The conservative watchdog group Judicial Watch announced Wednesday that it has filed a lawsuit against Rep. Adam Schiff (D-CA) and the House Intelligence Committee for information relating to the acquirement and release of the phone records from Rudy Giuliani, Devin Nunes, and others.
“We are seeking records about [Schiff’s] controversial subpoenas that led to his publishing the private phone records of President Trump’s lawyers and other innocent Americans including: President Trump’s lawyer Rudy Giuliani, Congressman Devin Nunes, and journalist John Solomon,” the group said in a video announcing the lawsuit. “The lawsuit seeks all subpoenas by the House Permanent Select Committee on Intelligence to telephone providers, including, but not limited to, AT&T.”
“Adam Schiff and his Committee ran roughshod over the rule of law in pursuit of the abusive impeachment of President Trump,” Judicial Watch president Tom Fitton said. “This lawsuit serves as a reminder that Congressman Schiff and Congress are not above the law.”
In early December The Daily Wire reported that House Democrats received the private phone records for Giuliani, Solomon, and Nunes as part of their investigation into Lev Parnas for the Trump impeachment inquiries. At the time Parnas spoke to Solomon (as a source for an article) the former Giuliani associate was not under indictment for campaign finance charges. The release of the phone records was deliberately designed to make the people in question look like accomplices, even though there is no evidence the issues surrounding Parnas were discussed during his calls with Giuliani, Nunes, or Solomon.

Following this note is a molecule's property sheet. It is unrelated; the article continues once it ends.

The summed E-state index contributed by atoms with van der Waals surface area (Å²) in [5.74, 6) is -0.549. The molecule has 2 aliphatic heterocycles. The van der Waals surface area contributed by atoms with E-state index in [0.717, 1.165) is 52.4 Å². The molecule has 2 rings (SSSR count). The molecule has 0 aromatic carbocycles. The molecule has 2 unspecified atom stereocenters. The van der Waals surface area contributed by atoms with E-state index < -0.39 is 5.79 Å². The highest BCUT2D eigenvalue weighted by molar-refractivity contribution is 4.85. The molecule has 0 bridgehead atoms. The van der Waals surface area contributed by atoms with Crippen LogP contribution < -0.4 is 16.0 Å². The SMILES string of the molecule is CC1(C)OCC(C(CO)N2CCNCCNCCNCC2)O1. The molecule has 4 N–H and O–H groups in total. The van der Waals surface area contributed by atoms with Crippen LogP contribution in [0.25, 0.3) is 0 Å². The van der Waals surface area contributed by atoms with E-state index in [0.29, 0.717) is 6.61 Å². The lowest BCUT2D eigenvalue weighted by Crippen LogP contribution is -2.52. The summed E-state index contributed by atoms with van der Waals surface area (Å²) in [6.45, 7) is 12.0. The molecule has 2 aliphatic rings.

In a statement to The Daily Wire at the time, Nunes said publishing the phones records was “a gross abuse of power.”
“The Democrats’ impeachment charade is flailing, and desperate people do desperate things,” he said. “So, Schiff suddenly published phone records of myself, current and former Republican staff members, and a journalist whose reporting he doesn’t like. It’s a gross abuse of power for a congressman to go after his political opponents, staffers, and reporters in this way, but it’s characteristic of the way Schiff has run this entire show. He’s going to need a long rehabilitation period when this is over.”
Schiff told Politico at the time that it was “deeply concerning that at a time when the president of the United States was using the power of his office to dig up dirt on a political rival, that there may be evidence that there were members of Congress complicit in that activity.”
Of course, phone records aren’t conclusive evidence that anyone was “complicit” in the activity.
Solomon responded to the release of his phone calls in The Wall Street Journal shortly after the news broke.
“If the executive branch, and by extension the courts that enforce these privacy protections, observe the need for such sensitivity, it seems reasonable that Congress should have similar guardrails ensuring that the powers of the state are equally and fairly applied,” Solomon wrote.
Solomon wrote that Schiff’s subpoena “trampled the attorney-client privilege of Mr. Trump and his lawyers,” and “intruded on my First Amendment rights to interview and contact figures like Mr. Giuliani and the Ukrainian-American businessman Lev Parnas without fear of having the dates, times and length of private conversation disclosed to the public.”